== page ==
But number two, we're not policymakers. So what you can do is make the changes that are relevant to your life. So Ford and General Motors have told us that with $3.50 and then $4.00 gasoline, people stopped buying trucks and SUVs. That's because you made a choice. People made a choice. You've tried this, Tom. You've tried different ways of getting to work. We've making choices about that. We're making choices about our travel. We're making choices about going overseas because the dollar is worth less. The bottom line is Americans are consumers. They are making choices. Our companies are responding. So all you can do -- I don't know if oil prices are going to get lower or gas prices are, but we are going to be able to consume less if we make changes.

FOREMAN: So very quickly here, when you look at the two campaigns out there, and you look at the economy...


FOREMAN: ...what do you think people should be listening for? Messages that reflect that view?

VELSHI: Yes, you should be looking at what the candidates are going to do about your taxes over the long term. You should be looking at what they're going to do about health care, how they're dealing with Social Security.

Beyond that, they can't solve the gas price problem right now. Nothing any of these candidates say is going to help you before they come into office in January. And then it's questionable whether they can help you then. So the bottom line is you need to look at those things from the candidates. And the rest of it, your life and your consumption.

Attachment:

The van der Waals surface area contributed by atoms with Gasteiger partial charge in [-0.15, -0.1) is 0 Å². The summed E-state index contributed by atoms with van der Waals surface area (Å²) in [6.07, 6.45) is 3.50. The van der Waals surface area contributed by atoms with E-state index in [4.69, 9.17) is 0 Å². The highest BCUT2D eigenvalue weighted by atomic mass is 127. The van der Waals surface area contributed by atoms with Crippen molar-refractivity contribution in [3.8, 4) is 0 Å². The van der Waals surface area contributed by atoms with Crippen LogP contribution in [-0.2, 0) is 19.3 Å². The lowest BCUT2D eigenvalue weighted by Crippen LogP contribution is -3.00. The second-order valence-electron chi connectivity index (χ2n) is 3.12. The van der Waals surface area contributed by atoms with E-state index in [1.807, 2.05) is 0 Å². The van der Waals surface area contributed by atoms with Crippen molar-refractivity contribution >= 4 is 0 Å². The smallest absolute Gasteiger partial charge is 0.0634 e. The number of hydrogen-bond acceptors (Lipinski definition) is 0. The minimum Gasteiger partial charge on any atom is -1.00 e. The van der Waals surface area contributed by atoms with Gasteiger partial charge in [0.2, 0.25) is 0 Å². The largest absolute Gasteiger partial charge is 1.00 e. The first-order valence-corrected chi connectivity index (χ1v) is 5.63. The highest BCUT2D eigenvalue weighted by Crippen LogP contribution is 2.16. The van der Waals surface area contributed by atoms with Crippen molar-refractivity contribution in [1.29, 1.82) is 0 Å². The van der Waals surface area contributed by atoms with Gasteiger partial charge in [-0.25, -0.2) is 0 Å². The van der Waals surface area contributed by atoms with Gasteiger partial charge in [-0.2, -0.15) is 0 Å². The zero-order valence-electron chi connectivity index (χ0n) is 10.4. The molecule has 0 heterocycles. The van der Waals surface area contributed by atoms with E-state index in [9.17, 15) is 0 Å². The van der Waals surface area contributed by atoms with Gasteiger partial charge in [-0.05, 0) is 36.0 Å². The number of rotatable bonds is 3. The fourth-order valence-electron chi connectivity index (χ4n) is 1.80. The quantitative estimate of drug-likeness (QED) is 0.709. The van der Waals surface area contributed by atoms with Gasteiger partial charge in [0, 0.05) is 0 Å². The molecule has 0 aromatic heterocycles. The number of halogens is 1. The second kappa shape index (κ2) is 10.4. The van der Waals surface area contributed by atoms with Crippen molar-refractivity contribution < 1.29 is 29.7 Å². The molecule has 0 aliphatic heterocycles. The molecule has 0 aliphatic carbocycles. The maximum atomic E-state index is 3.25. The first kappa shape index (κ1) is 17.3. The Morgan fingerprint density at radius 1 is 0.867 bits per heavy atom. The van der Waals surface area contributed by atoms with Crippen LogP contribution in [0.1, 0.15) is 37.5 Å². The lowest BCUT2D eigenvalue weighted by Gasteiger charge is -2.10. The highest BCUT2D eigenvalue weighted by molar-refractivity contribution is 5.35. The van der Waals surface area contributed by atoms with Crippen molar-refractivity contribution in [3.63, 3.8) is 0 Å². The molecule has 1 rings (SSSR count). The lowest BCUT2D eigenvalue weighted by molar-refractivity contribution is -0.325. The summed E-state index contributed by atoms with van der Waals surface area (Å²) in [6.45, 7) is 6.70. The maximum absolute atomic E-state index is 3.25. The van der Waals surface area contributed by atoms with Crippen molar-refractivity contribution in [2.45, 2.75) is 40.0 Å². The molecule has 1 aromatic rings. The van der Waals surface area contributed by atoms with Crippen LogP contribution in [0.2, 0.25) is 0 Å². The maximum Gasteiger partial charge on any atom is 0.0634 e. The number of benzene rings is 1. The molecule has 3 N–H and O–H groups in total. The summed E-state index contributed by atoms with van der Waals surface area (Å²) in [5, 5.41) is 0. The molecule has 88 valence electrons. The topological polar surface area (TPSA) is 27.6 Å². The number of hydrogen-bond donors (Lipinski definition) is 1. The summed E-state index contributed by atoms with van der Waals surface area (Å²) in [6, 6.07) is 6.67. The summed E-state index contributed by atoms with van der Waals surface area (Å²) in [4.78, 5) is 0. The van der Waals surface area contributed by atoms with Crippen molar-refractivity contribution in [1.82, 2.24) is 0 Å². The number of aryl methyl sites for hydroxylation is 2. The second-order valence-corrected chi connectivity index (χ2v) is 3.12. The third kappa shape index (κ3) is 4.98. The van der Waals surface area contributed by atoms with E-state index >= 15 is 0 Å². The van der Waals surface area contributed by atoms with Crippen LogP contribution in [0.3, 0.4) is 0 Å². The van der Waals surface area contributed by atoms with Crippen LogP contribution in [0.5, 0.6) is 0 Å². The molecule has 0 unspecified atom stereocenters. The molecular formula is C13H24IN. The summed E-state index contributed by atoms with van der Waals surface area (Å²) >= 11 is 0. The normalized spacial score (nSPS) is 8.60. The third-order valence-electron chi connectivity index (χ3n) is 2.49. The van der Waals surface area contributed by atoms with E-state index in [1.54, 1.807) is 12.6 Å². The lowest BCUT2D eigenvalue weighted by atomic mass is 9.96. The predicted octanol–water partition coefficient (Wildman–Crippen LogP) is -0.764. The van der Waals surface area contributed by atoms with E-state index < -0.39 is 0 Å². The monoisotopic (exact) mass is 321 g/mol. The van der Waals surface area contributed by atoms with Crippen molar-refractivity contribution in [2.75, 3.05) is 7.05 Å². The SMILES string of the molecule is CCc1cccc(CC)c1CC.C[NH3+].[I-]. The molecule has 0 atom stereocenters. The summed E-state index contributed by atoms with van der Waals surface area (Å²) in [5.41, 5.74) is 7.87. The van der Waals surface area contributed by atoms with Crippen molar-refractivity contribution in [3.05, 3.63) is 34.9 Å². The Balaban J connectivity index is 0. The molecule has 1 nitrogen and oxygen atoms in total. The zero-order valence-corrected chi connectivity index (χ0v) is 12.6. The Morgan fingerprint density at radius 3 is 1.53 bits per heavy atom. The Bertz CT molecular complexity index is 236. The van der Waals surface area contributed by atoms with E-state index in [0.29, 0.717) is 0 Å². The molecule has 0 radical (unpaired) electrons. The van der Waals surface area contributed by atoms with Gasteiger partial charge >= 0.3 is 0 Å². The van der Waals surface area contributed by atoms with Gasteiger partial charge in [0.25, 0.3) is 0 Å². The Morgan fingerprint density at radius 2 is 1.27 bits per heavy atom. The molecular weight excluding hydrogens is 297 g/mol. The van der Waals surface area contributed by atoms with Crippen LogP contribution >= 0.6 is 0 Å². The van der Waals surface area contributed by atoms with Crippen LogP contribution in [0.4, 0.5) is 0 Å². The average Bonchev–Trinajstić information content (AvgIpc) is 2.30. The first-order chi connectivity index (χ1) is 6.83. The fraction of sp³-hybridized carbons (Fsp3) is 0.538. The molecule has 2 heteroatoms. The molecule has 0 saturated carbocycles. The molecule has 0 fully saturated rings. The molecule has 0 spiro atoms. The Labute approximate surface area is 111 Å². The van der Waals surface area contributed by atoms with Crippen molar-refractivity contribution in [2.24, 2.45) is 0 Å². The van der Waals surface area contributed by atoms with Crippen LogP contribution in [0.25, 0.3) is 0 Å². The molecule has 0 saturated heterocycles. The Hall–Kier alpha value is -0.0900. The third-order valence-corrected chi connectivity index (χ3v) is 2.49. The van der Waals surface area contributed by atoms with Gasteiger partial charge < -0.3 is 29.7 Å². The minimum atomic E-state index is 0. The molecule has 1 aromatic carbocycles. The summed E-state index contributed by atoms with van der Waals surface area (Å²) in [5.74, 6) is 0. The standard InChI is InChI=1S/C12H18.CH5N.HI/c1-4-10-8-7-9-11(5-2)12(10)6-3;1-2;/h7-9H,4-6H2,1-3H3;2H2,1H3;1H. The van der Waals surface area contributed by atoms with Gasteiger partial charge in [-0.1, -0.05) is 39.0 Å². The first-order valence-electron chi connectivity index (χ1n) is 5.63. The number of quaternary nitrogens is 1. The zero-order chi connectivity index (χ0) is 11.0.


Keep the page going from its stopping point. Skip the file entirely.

FOREMAN: Way to put a cloud over the sun there. Thank you very much, Ali. Good seeing you, as always.

Here's one way you can battle high gas prices on your own. Put your lawnmower away and let the grass grow, unless you live in the wrong part of Ohio, where we kick off our weekly political sideshow.


FOREMAN (voice-over): Watch your back, all you deadbeat gardeners. It's now illegal to let the grass grow under your feet in Canton, Ohio. That shaggy front lawn could cost you 30 days in jail. The new law has gained national attention with some critics drawing comparisons to Communist Russia. You would think Canton would focus on other illegal types of illegal grass.

We've got a renegade third-party candidate who's shaking up this election. No, not that guy. Not him either.

THELMA HARPER: I'll get this country back on the right foot.

FOREMAN: It's Thelma Harper, the fictional granny from the 1980s sitcom "Mama's Family." Granny, also known as comedian Vicki Lawrence, has written a book "Mama for President: Good Lord, Why Not?" So what are her credentials?

HARPER: I'm a no nonsense girl. I will take no crap from anybody.